Fantastic Four

 

Sorry, but Fantastic Four is hokey and actually a bit boring. It’s an origin story, telling the world how the Fantastic Four came to be.

Some of the scenes and even some of the effects reminded me of low-budget mid-century sci-fi, the kind often lampooned by Mystery Science Theater 3000. The script is workmanlike, advancing the thin story, but gives the cast few chances to shine.

The beginning of the film shows promise. The setup is good, beginning with grade school and high school versions of Reed (Miles Teller) and Ben (Jamie Bell) leading to their being recruited by Dr. Franklin Storm (Reg E. Cathey) to work with his kids Johnny (Michael B. Jordan) and Sue (Kate Mara) at Baxter on teleportation projects.

Convincing Victor Von Doom (Toby Kebbell) to cross over from his dark side and join the team is a dicey move.

By teleporting themselves to an alternate universe, the team members undergo the physical changes that make them the superheroes they become. Teleportation issues and confrontations with Doom form much of the (yawn) latter part of the film.

Hardcore fans of the Marvel Cinematic Universe will feel an obligation to see Fantastic Four, out of a sense of loyalty and duty. And to see if it is, indeed, as disappointing as was predicted and is now revealed to be.

Those of us who are not Marvel fanboys but enjoy a good Marvel film may want to stick with Ant-Man and Avengers: Age of Ultron for 2015 viewing pleasure.

(Sidebar note: Reg E. Cathey has an incredible deep voice. He might want to shoot for some of the voiceover work that currently goes to Morgan Freeman by default.)

 

 

 

Big Hero 6

 

What a cool movie! If I were a 12-year-old kid, the new animated film Big Hero 6 could easily become an all-time favorite!

Big Hero 6 has robots, action, sadness and joy. And it sets the table for more adventures for this sextet (who don’t really refer to themselves Big Hero 6 until the end of the movie).

Big Hero 6 presents a clever blend of America and Japan. It’s set in San Fransokyo, a city with cable cars and steep hills and also has cherry blossom trees. The lead character is Hiro Hamada (voiced by Ryan Potter), a teenager with a Japanese name but no discernable Japanese features. An African-American character has the nickname Wasabi (voiced by Damon Wayans, Jr.).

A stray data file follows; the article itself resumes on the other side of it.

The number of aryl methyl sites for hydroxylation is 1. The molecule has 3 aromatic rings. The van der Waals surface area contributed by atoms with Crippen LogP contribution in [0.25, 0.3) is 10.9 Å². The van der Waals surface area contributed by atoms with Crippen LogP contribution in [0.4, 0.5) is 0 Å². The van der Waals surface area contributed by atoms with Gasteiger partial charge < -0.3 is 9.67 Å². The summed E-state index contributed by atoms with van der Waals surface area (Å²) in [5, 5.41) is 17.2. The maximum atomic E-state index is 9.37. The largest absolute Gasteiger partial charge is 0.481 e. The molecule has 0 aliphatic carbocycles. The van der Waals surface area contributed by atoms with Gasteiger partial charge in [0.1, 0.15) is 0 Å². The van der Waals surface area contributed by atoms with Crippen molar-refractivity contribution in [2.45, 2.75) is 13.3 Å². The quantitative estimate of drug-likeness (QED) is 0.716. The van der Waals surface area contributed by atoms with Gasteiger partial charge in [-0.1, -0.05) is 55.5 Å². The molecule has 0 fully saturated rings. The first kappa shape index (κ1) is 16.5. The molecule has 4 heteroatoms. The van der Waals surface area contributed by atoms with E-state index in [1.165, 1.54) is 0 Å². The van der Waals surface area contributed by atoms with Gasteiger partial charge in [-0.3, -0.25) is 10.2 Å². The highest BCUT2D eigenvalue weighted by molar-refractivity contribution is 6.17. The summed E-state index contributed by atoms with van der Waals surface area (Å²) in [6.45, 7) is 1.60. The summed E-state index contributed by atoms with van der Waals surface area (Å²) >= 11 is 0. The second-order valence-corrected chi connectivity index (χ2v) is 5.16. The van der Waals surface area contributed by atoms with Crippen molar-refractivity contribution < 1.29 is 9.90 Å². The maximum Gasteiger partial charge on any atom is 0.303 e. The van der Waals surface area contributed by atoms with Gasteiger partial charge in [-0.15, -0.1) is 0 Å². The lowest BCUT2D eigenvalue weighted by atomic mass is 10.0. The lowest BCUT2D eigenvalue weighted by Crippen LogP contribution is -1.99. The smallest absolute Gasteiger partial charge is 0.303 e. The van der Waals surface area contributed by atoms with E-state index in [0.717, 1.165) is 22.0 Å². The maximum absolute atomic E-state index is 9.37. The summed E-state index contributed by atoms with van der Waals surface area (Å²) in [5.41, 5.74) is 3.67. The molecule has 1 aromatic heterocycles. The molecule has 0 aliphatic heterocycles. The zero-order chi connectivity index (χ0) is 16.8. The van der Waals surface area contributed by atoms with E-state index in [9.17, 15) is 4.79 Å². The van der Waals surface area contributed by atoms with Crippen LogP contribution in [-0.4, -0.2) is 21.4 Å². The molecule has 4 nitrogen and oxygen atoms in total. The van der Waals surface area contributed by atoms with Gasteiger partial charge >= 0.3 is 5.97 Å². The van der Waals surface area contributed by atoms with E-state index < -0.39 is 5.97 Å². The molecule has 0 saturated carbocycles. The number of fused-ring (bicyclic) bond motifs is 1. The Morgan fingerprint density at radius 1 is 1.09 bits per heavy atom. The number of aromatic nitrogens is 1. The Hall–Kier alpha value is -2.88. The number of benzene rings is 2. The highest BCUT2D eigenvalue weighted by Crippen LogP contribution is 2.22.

The movie shows influences from films of the anime genre, but it doesn’t have the look of typical Japanese anime. And, in this first year without an official Pixar release in 2 decades, Big Hero 6 fills the gap nicely. (Like 2012’s Wreck-It Ralph, Big Hero 6 is made under the Disney Animation nameplate, but has that Pixar look and feel.)

Hiro is a boy genius. Already done with high school, he spends his time building robots. Big Hero 6 opens with robots doing battle, a la Rock ‘Em Sock ‘Ems. When Hiro’s brother shows him around the “nerd school” he attends, Hiro applies. To gain admission, he builds microbots which, when performing together, can do amazing things.

When tragedy strikes his family and the “nerd school” and Hiro’s bots disappear, he engages 4 of his brother’s friends and an amazing inflatable robot named Baymax (voiced by Scott Adsit). Baymax provides many funny moments along with his heroics. Baymax is designed to diagnose medical issues in humans, but is quickly shown to have greater abilities.

An evil villain gains control of the microbots and, with his commands, is able to move them in ways that call to mind certain scenes in various Japanese animes. The pursuit of the villain and the resolution of the adventure are not quite as entertaining as the film’s beginning—especially that first visit to “nerd school.” But, overall, Big Hero 6 provides great fun and cool robots.

In case you’re unaware, Big Hero 6 is adapted from a Marvel comic book series, so stick around for a special coda after the credits.

 

 

“The Avengers”

Marvel’s “The Avengers” is too much and too many.

Not that you shouldn’t see it. You should. Just prepare yourself to be stuffed. Like a huge holiday meal, “The Avengers” will leave you totally sated.

It’s also analogous to a sports All-Star game. Sure, it’s great to see all the Marvel heroes together. But as an All-Star game is not always an entertaining game, so does “The Avengers” fail to deliver a truly great movie.

The interaction—including verbal and physical battles—among the characters is fun and often funny to watch. It’s amusing as Captain America (Chris Evans) tries to assimilate into the 21st century world, after awakening from a 70-year nap.

Thankfully, the film’s writers and director give the biggest chunk of screen time to Robert Downey, Jr. as Iron Man/Tony Stark. This is good because Downey is a much better actor than the rest of the cast. Mark Ruffalo as The Hulk/Bruce Banner is also excellent in his Marvel debut.

The other main players: Samuel L. Jackson as Nick Fury, Chris Hemsworth as Thor, Scarlett Johansson as Black Widow, Jeremy Renner as Hawkeye and Tom Hiddleston as the villain Loki.

The movie’s pacing brings to mind the latter Star Wars movies with long periods of exposition between the action scenes. The film’s final battle is spectacularly good, but overlong—not unlike having three pieces of pumpkin pie at the end of a holiday feast.

Clocking in at 2:20 or so, it’s a long movie. But with so many characters to feature and so much action to fit in, it has to be.

“The Avengers,” like a Transformers film, is critic-proof. Even if every reviewer in America from Ebert on down said the film sucked, it would still gross $100 million plus this weekend.

It doesn’t suck. But it’s not as good a movie as one might have hoped for.